A quick thank you for notes of wonderful welcome for yesterday’s Data Sheet launch! Expect these to arrive earlier in your inbox as we work out the kinks. (Keep the feedback and coverage suggestions coming to email@example.com or Tweet at me: @greentechlady.) Top of the news this morning? Why yes, it’s another website security breach.
Big. Hack. Attack. A band of Russian cyber-thieves now controls 1.2 billion user names and passwords pilfered from 420,000-plus Web sites: the biggest single collection ever. They've only been used for annoying spam campaigns. So far. The worst part: many of the compromised sites are still unprotected. What's with you people?
If you love something, set it free. Shareholders are clamoring for storage giant EMC to spin out virtualization darling VMware, in which it owns an 80% stake in. The rationale: too much internal competition holding back both companies.
Microsoft's mobile savior? Qualcomm exec Peggy Johnson—Nadella's first big hire, an outsider AND a woman—will spearhead "strategic business deals and partnerships."
China syndrome. Are U.S. tech companies a threat to Chinese national security? The Chinese government sure is acting that way. Microsoft and Accenture got surprise visitors from antitrust regulators. Apple has disappeared from the government's official procurement list. Ditto antivirus experts Symantec and Kaspersky Labs, although they're downplaying things.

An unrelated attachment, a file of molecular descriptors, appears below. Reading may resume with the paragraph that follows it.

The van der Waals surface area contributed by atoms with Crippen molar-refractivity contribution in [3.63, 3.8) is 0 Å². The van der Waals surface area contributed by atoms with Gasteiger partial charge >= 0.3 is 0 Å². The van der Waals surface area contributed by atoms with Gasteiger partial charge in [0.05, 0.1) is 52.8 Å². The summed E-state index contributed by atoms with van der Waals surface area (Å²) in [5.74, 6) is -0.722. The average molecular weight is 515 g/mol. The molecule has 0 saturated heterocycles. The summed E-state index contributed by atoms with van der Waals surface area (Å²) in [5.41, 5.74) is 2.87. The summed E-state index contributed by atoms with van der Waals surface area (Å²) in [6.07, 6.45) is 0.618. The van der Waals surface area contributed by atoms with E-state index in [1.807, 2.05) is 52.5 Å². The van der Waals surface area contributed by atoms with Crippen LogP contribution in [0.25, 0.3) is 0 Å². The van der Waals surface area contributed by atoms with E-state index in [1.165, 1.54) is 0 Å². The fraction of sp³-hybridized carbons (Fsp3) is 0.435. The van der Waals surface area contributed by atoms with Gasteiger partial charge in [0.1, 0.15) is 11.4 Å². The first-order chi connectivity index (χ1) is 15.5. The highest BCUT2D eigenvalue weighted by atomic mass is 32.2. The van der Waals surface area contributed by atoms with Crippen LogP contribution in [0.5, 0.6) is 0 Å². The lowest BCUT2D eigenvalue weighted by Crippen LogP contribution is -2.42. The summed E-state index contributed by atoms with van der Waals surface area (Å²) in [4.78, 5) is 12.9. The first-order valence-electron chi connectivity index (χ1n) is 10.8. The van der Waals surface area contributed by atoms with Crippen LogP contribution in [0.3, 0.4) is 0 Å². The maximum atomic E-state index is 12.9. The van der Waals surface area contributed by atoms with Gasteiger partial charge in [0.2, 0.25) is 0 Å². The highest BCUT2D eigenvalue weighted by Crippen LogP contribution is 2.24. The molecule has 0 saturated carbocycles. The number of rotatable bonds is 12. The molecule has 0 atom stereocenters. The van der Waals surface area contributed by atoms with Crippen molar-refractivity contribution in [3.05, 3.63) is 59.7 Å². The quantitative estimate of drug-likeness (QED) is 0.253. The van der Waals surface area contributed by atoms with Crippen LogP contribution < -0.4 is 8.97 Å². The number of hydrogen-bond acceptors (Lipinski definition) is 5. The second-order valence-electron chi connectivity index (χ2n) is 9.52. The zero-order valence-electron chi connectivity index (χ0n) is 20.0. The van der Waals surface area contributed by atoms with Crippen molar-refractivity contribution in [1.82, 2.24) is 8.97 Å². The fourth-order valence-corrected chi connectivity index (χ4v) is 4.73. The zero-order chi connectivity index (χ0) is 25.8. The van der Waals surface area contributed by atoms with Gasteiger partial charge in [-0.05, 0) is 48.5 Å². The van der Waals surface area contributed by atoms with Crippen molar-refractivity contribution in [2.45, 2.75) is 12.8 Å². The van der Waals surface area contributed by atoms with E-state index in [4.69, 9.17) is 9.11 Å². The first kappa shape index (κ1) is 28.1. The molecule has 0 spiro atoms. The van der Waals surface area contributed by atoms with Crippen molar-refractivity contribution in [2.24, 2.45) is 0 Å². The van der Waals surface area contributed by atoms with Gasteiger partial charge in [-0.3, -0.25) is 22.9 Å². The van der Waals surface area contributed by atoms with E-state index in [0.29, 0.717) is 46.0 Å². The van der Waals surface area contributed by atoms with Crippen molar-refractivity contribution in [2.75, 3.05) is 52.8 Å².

Comeback kid. An internal memo circulated by BlackBerry's CEO says the layoffs are done for the enterprise mobile company and hints at strategic acquisitions. But he warns, "there's no margin for error." Can Chen win back your confidence?
Take that, Amazon. Google has flipped on two new "zones"—one in Asia, the other in the United States—to appease developers that want to run apps in its cloud. But it still runs a distant fifth to the cloud infrastructure leader.
That was fast. Cloud backup and file sharing company Druva snagged another $25 million in Series D funding—just 10 months after its last $25 million infusion, and bringing its total so far to $92 million.
No surprises here. More enterprise contracts helped Zendesk meet the street for its first quarter as a public company. The customer-service software developer still expects to lose money this year.
STATS & SPECS
Fine print. Only 12% of big enterprises actually own 3D printers, but new stats from Tech Pro Research suggest one-third will be using them "actively" within 12 months. The question: where will they buy them? Hewlett-Packard is still M.I.A. although CEO Meg Whitman promised news in June.
Reversal of fortune? IDC believes worldwide IT spending is on pace to grow 4.5% this year, buoyed by smartphone shipments and a faster-than-expected surge in personal computer refreshes.
Look out, Larry. With big businesses like MetLife choosing its NoSQL database platform, MongoDB has hired a new CEO with enterprise chops: BladeLogic founder Dev Ittycheria, who sold his company to BMC for $900 million.